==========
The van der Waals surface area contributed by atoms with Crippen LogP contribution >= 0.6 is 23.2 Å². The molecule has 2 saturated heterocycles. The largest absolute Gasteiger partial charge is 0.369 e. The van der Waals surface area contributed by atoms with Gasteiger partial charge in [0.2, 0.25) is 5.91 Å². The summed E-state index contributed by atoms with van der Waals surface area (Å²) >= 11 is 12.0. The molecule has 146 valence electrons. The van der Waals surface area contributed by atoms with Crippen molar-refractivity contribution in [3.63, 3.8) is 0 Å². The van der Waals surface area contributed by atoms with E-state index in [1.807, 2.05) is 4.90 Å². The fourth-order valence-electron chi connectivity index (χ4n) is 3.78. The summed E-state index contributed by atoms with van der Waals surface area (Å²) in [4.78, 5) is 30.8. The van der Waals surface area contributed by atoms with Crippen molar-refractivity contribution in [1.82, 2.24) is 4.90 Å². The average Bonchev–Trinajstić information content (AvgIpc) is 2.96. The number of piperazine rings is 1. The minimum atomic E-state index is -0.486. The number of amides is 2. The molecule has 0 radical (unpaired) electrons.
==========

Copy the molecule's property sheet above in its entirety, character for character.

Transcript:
The van der Waals surface area contributed by atoms with Crippen LogP contribution >= 0.6 is 23.2 Å². The molecule has 2 saturated heterocycles. The largest absolute Gasteiger partial charge is 0.369 e. The van der Waals surface area contributed by atoms with Gasteiger partial charge in [0.2, 0.25) is 5.91 Å². The summed E-state index contributed by atoms with van der Waals surface area (Å²) >= 11 is 12.0. The molecule has 146 valence electrons. The van der Waals surface area contributed by atoms with Crippen molar-refractivity contribution in [3.63, 3.8) is 0 Å². The van der Waals surface area contributed by atoms with E-state index in [1.807, 2.05) is 4.90 Å². The fourth-order valence-electron chi connectivity index (χ4n) is 3.78. The summed E-state index contributed by atoms with van der Waals surface area (Å²) in [4.78, 5) is 30.8. The van der Waals surface area contributed by atoms with Crippen molar-refractivity contribution in [1.82, 2.24) is 4.90 Å². The average Bonchev–Trinajstić information content (AvgIpc) is 2.96. The number of piperazine rings is 1. The minimum atomic E-state index is -0.486. The number of amides is 2. The molecule has 0 radical (unpaired) electrons.